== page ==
It seems that nearly every day Tesla Motors does, or doesn’t do, something to consume gallons of ink or excite gazillions of pixels. If Elon Musk isn’t going head-to-head with one or more state legislators, his tendency toward egalitarian showmanship is, as he recently illustrated by the announcement to soft pedal any interest in defending Tesla’s patents.
However, while all of these high-visibility events stir the global investment pot aggressively, thereby leading respected auto analysts to conclude that Tesla actually is the center of the auto universe, if you take a minute and actually look at what is going on with the company itself, in terms of what kind of products are likely to come out of some future Tesla facility, things just don’t look – ‘right.’ As a matter of fact, in the cold light of day, it even may appear that Tesla is more likely to bust, rather than boom soon enough.
Oh I know, Tesla’s current share price is $218 (U.S) per, with a market cap of better than $27 Billion (U.S) but that’s based on a paper value, and if you look at the 5 year movement of the company it really hasn’t done much more than what it was expected to do, once Musk took control of the company in 2010. Even at that, the upward share movement has been highly turbulent, and it was only after the Model S hit the street in January 2013, that everyone got interested in growing share volume enough to make a substantive difference in the company’s overall value.
What is more unfortunate, however, is that Tesla continues to be more interested in blowing vapor into an EV segment that no one seems to particularly want to embrace, rather than seriously taking a look at what else Musk’s company could do besides using a power source that is technically difficult to deal with, and pricey as hell to manufacturer. For all the bombast about electrification, the frigid truth is that the electric premise will never be generally accepted by the majority of customers until there is a way to charge in the same amount of time as a fill up, and along the way, make and deliver enough battery range to allow customer’s more than a trip halfway to nowhere, before finding themselves in need of more juice.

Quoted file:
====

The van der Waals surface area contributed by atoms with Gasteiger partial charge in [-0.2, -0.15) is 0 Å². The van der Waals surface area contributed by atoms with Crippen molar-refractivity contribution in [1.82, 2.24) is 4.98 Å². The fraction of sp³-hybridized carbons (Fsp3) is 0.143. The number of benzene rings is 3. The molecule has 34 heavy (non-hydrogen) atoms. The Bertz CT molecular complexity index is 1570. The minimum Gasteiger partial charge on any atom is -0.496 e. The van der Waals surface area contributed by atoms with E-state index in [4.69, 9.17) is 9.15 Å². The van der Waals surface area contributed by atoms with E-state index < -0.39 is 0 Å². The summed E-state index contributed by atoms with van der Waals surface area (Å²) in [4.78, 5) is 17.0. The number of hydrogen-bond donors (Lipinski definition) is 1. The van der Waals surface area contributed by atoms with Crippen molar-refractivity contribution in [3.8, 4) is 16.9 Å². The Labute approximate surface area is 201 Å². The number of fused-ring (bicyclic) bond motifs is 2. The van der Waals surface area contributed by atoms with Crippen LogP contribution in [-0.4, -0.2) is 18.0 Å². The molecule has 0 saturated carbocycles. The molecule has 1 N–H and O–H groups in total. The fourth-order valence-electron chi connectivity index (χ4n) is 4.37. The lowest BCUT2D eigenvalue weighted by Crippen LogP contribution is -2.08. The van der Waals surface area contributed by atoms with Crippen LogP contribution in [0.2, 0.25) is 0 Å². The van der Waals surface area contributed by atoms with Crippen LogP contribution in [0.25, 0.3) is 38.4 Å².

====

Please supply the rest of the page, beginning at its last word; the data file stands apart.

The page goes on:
I grant that talk about a Model X, with a lower target sales price is likely to cause interest, but again, that is just more EV turd-gilding in my view. On the other hand, the investment community seems to believe that as long as Musk and his billions, supported by the current administration, continue to prop up the company’s value proposition, one or more Tesla products will ultimately validate the power premise, and win the prize for large-scale customer acceptance. However, that same naive, nonsensical thinking also drove the market just before the dot com balloon burst, and that segment failure took nearly five years worth of market value to recover from.
So, for me personally, I’ll be looking toward H2, highly-efficient three-wheeled vehicles, or ever more efficient small-displacement ICE’s to pave the way toward a more responsible environmental future; the required trip ranges are available now and overall development and production cost metrics are equitable, thereby creating more reasonable pricing for the mass market. Oh, and in the case of ICE’s, specifically, as it happens North American harbors the largest fossil-based energy reserves in the world. So, to leverage an old saw, “if it ain’t broke, don’t fix it.”